A Friend In Need
Be careful when recommending friends and acquaintances to an employer.
It’s likely that you or someone you know is job hunting.
According to the Bureau of Labor Statistics, in January Louisiana’s unemployment rate was the third-highest in the United States at 7 percent (the national rate at the time was 5.7 percent). It has since dropped to 6.6 percent as of April (with a national rate of 5.4 for the same time period).
Earlier this year, I offered tips for requesting references and recommendations from colleagues and friends. Now let’s consider the etiquette guidelines for being the person on the other end of the request. What’s the best way to recommend a friend or colleague for a job?
The Polite Decline
Over the years, I have encountered people who flat out refuse to recommend friends for jobs. If you’ve decided to make it a hard and fast rule — I’m reminded here of the idiom “neither a borrower nor a lender be” — make it across the board, and neither a recommendation requestor nor a recommender be. If asked, be honest with your friend and let them know that you are happy to keep them apprised of any openings with your firm, but you make it a rule not to recommend friends to your employer.
The Pass Along
If that level of directness feels uncomfortable, or you genuinely want to do more, Peggy Post recommends giving the friend’s resume to the hiring or human resources manager with a brief and noncommittal note. State that you don’t know if their experience is a fit for the position, but you’ve attached their resume for consideration. The rest is out of your hands, and you can graciously inform your friend of that fact.
Above All, Be Truthful
For those happy to oblige and wanting to help as much as possible, there are several points to consider. At the risk of stating the obvious, do not recommend a person who is not qualified for the job. Remember throughout the process that this person’s performance, or lack thereof, could (and likely will) ultimately be associated with you.
For the same reason, don’t overstate or embellish the person’s skills or experience. If you have never worked with the individual, be honest with the hiring manager. Consider saying something like, “I’ve known Jill for 12 years, and while we’ve never worked together, on a personal level she has always acted with integrity, she genuinely cares about her work, and she has always been prompt and reliable.” It’s true that personal and business attributes don’t always translate, but often the same traits convey across the board, and again, it’ll be up to the manager to decide if he or she wants to proceed.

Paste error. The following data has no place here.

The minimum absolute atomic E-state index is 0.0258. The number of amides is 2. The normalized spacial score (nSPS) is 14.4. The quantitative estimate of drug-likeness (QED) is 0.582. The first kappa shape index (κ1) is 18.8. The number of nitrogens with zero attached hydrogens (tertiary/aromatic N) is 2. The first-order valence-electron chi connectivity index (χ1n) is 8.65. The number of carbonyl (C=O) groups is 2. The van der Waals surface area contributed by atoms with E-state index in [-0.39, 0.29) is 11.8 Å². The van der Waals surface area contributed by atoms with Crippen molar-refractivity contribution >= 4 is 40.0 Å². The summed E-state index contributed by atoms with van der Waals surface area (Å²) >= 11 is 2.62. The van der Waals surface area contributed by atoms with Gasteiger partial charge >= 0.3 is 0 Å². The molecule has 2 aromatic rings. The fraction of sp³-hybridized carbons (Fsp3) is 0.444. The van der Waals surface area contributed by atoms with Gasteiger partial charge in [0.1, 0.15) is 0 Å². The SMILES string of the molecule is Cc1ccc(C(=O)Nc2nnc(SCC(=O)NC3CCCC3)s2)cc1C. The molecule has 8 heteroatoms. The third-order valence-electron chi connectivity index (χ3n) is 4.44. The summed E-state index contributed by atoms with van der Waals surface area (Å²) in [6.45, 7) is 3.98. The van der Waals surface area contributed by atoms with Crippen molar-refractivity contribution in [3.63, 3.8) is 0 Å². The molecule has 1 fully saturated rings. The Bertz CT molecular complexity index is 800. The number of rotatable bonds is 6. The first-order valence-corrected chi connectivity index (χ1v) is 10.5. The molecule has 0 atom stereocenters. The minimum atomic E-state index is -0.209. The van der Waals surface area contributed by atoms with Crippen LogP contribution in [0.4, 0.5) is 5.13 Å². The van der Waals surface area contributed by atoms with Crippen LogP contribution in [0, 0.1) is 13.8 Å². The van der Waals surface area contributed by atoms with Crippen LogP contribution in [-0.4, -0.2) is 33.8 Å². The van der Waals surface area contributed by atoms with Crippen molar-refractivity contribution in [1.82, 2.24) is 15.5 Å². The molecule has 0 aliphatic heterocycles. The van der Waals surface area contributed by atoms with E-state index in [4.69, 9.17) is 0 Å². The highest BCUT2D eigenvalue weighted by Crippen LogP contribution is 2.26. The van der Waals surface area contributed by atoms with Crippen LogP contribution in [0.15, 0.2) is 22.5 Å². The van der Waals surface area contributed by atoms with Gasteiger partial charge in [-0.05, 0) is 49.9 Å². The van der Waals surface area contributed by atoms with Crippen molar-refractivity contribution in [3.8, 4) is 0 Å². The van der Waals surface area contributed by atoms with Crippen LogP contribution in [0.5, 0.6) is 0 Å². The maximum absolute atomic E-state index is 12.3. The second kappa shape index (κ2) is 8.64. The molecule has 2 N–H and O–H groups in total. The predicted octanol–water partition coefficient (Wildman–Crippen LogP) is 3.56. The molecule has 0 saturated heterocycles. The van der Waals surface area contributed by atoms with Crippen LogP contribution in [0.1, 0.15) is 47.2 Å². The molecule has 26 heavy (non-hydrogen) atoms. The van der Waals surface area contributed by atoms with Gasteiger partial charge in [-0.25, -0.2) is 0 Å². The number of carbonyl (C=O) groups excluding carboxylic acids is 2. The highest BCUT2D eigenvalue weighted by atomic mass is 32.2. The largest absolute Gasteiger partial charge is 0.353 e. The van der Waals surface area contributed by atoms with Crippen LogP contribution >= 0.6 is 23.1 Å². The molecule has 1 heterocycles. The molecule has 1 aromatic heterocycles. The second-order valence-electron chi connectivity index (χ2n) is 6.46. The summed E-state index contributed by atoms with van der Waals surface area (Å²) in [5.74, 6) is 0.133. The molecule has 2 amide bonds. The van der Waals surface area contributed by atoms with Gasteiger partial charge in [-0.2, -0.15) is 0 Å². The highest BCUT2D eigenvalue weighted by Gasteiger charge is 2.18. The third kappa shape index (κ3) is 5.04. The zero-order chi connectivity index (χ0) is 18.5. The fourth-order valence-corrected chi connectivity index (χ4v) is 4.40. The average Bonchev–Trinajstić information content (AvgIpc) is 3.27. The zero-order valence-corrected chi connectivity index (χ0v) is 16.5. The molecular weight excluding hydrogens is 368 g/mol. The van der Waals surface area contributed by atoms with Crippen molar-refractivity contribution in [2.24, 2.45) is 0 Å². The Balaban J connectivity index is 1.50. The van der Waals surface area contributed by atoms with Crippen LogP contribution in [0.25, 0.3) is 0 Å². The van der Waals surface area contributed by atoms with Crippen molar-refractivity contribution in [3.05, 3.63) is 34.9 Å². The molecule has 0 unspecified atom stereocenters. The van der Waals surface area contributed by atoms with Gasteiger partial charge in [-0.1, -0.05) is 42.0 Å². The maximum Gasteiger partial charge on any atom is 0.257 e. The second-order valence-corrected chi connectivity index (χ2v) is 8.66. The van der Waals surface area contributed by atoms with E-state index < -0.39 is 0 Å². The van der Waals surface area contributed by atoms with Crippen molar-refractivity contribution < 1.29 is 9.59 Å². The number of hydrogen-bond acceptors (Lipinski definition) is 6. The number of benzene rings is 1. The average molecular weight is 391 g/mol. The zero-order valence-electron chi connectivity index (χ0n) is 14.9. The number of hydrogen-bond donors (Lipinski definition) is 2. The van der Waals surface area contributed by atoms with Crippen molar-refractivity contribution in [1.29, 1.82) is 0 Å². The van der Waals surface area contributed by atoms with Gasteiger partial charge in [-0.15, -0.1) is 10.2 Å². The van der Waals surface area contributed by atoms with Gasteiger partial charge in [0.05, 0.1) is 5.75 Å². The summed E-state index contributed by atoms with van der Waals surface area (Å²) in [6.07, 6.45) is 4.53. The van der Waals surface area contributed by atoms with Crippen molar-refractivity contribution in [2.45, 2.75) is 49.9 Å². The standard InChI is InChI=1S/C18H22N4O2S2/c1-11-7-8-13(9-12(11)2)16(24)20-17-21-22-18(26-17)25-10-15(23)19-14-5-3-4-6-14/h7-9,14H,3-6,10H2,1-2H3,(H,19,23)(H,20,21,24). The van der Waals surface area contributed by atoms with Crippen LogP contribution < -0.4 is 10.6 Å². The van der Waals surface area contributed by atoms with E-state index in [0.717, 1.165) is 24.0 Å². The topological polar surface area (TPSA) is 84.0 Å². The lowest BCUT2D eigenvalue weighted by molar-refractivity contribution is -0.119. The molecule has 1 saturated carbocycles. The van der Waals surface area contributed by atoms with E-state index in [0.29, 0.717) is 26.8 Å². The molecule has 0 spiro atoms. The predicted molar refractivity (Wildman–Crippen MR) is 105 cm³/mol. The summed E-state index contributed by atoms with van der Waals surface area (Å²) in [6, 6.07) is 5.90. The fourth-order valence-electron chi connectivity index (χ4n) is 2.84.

Weigh all the Factors
Even if you have worked directly with a friend, it’s important to consider where he or she is in their life. Those going through major life events, such as the death of a loved one, divorce, health issues or a big move might not be at their best, so tread lightly with recommendations, while at the same time being mindful of their privacy. This might be a good time to take Post’s advice and issue a noncommittal referral to your employer.
Don’t Hold Back
If you have worked directly with the friend and are confident in their skills, experience, work ethic and ability to fit in with your company’s culture, it’s OK to give a glowing recommendation. Just be aware that if things don’t work out, it could put a strain on your relationship. Be prepared for honest, direct communication with that person.
Helping a friend get a job — much like loaning them money — is a generous act that could have an unhappy ending. Then again, it might be the beginning of a great working relationship and a new or fresh start for your pal — plus, a practically guaranteed thank you cocktail at the next after-work happy hour.
Melanie Warner Spencer is editor of New Orleans Bride Magazine. Her writing has appeared in the Austin American-Statesman, the Houston Chronicle, the Chicago Tribune and Reuters. Spencer’s ever-expanding library of etiquette books is rivaled only by her ever-ready stash of blank thank-you notes. Submit business etiquette questions to Melanie@MyNewOrleans.com.